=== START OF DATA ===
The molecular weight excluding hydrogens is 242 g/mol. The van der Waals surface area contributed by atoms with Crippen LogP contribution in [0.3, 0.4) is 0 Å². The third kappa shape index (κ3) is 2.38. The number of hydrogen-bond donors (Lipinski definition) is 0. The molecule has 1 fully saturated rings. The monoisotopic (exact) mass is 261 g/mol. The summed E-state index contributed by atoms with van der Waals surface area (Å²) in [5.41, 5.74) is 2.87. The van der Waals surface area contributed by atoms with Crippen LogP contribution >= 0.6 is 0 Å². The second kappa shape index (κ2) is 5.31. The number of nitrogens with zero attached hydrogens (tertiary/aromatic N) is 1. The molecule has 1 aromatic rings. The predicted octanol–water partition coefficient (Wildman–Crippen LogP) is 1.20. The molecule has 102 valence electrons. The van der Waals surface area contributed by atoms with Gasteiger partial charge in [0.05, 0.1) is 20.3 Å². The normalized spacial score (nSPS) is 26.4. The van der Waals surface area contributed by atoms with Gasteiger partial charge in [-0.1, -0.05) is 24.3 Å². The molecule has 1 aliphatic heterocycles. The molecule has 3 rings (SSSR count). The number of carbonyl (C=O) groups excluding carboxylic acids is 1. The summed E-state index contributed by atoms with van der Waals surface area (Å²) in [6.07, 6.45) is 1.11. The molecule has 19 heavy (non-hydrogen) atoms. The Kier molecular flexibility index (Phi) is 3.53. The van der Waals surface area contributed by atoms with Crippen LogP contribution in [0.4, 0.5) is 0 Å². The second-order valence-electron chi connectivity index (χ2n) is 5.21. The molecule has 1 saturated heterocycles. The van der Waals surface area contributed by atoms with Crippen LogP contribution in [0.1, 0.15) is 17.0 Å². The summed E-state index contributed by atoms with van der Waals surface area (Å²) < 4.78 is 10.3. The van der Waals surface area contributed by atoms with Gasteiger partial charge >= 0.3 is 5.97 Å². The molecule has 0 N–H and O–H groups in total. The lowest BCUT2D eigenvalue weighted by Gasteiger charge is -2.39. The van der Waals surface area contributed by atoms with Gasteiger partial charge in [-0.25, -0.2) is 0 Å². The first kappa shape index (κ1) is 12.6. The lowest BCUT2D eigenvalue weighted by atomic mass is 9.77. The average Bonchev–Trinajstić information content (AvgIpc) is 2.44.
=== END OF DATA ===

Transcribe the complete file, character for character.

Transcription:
The molecular weight excluding hydrogens is 242 g/mol. The van der Waals surface area contributed by atoms with Crippen LogP contribution in [0.3, 0.4) is 0 Å². The third kappa shape index (κ3) is 2.38. The number of hydrogen-bond donors (Lipinski definition) is 0. The molecule has 1 fully saturated rings. The monoisotopic (exact) mass is 261 g/mol. The summed E-state index contributed by atoms with van der Waals surface area (Å²) in [5.41, 5.74) is 2.87. The van der Waals surface area contributed by atoms with Crippen LogP contribution >= 0.6 is 0 Å². The second kappa shape index (κ2) is 5.31. The number of nitrogens with zero attached hydrogens (tertiary/aromatic N) is 1. The molecule has 1 aromatic rings. The predicted octanol–water partition coefficient (Wildman–Crippen LogP) is 1.20. The molecule has 102 valence electrons. The van der Waals surface area contributed by atoms with Gasteiger partial charge in [0.05, 0.1) is 20.3 Å². The normalized spacial score (nSPS) is 26.4. The van der Waals surface area contributed by atoms with Gasteiger partial charge in [-0.1, -0.05) is 24.3 Å². The molecule has 1 aliphatic heterocycles. The molecule has 3 rings (SSSR count). The number of carbonyl (C=O) groups excluding carboxylic acids is 1. The summed E-state index contributed by atoms with van der Waals surface area (Å²) in [6.07, 6.45) is 1.11. The molecule has 19 heavy (non-hydrogen) atoms. The Kier molecular flexibility index (Phi) is 3.53. The van der Waals surface area contributed by atoms with Crippen LogP contribution in [0.4, 0.5) is 0 Å². The second-order valence-electron chi connectivity index (χ2n) is 5.21. The molecule has 1 saturated heterocycles. The van der Waals surface area contributed by atoms with Crippen LogP contribution in [0.1, 0.15) is 17.0 Å². The summed E-state index contributed by atoms with van der Waals surface area (Å²) < 4.78 is 10.3. The van der Waals surface area contributed by atoms with Gasteiger partial charge >= 0.3 is 5.97 Å². The molecule has 0 N–H and O–H groups in total. The lowest BCUT2D eigenvalue weighted by Gasteiger charge is -2.39. The van der Waals surface area contributed by atoms with Gasteiger partial charge in [-0.25, -0.2) is 0 Å². The first kappa shape index (κ1) is 12.6. The lowest BCUT2D eigenvalue weighted by atomic mass is 9.77. The average Bonchev–Trinajstić information content (AvgIpc) is 2.44.